Wednesday, 16 March 2016

Funny things, names

It's quite wrong, I know, but I find that if I have met somebody with a particular name, I expect any others with that name to be physically like the first.  For example, I once knew (very slightly) a girl named Dawn.  She was slim, not very tall and attractive - almost pretty - with shoulder-length dark brown (or maybe black) hair.  I have, since then, met two more Dawns.  Both are (or were) large, and one of them was decidedly plain.

(Skip, I have never met PHG so I am not talking about her!)

But I still persist in expecting any Jenny (or even Jennifer) to be blonde.  Such is the power of a name.

Talking of names, I have two given names, or what used to be called Christian names.  The second is Anthony.  Now, there's nothing wrong with Anthony as a name, and most of the Anthonys I have met have been likeable enough guys.  But I just don't see me as an Anthony - or Tony, which is what all but one of the Anthonys I have known have been called.  So I rarely, if ever, use that bit of my name.  Mind you, very few English (British?) men use their middle names.  Does anybody even know the middle names of David Cameron, George Osborne or Boris Johnson?  Does anybody even know if they have middle names?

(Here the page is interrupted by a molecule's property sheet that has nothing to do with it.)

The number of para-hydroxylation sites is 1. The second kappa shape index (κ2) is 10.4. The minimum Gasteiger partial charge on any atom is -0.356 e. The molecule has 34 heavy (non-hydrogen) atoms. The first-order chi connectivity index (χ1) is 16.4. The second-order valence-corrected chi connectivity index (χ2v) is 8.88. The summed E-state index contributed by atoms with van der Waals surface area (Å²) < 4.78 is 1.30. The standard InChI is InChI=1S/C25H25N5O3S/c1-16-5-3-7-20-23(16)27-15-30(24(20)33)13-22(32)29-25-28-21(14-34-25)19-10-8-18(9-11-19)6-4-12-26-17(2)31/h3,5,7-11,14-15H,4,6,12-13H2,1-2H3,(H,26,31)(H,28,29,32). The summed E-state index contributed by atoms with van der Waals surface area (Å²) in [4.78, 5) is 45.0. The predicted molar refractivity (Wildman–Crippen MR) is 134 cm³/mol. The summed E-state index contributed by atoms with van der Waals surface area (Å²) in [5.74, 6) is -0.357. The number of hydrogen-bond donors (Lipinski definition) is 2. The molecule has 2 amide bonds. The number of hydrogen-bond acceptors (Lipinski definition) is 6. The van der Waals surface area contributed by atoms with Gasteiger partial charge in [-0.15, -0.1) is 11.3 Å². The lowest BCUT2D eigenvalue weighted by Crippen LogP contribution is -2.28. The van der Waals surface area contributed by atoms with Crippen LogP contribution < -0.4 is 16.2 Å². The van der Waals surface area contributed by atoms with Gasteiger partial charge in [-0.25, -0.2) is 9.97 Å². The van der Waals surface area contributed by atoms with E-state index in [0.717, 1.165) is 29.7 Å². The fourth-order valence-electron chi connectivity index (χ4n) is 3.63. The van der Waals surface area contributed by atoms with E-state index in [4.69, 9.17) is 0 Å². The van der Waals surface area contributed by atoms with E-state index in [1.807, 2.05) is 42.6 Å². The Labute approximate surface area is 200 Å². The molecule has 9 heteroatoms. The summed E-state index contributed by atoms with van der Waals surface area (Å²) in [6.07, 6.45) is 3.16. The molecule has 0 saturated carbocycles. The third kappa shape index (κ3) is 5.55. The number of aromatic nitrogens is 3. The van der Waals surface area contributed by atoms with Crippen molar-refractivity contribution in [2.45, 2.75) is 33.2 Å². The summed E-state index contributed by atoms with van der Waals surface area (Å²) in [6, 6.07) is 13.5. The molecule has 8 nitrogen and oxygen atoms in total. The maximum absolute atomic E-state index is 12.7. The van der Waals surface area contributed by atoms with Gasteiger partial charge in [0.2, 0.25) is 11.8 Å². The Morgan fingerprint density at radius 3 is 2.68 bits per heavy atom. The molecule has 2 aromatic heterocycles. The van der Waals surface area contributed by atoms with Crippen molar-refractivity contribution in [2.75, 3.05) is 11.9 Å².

During my working life I had, for a number of years, close contact with the Methodist Church.  Or at least, numerous members of it, especially ministers.  One thing that struck me was how many Methodist ministers used their names in a completely different way from most men.  They used their middle names in preference to their first Christian names.  So whereas most Englishmen would give their name as, say, G A Brown or simply George Brown, many Methodist ministers would use the Rev G Andrew Brown as their name.

I have implied that Englishmen, except for Methodist ministers, tend to forget their middle names, except for using the initial in a fairly formal setting (Mr G A Brown or G A Brown Esq), but their seems to be a tendency among our erstwhile colonial cousins to use the first Christian name in full followed by the second initial - George A Brown.  Examples: Donald J Trump, George W Bush, and many more.

Like I say: funny things, names.


(not necessarily your) Uncle Skip, said...

I have noticed that someone, at some point, here in the colonies decided that if someone doesn't have a middle name, it has to be pointed out.
When I joined the Navy it reacquired filling out numerous forms.
Where the middle initial was required, they wrote (NMN) for no middle name.
Somewhere along the line after that, I acquired an M for a middle initial.
Go figure.

Sarah said...

Odd isn't it? Also odd is that two of my three sisters are known by their middle names and always have been (so why weren't they FIRST names ...). SD is ALSO known by his middle name although that's because he was named after his father and was to avoid confusion.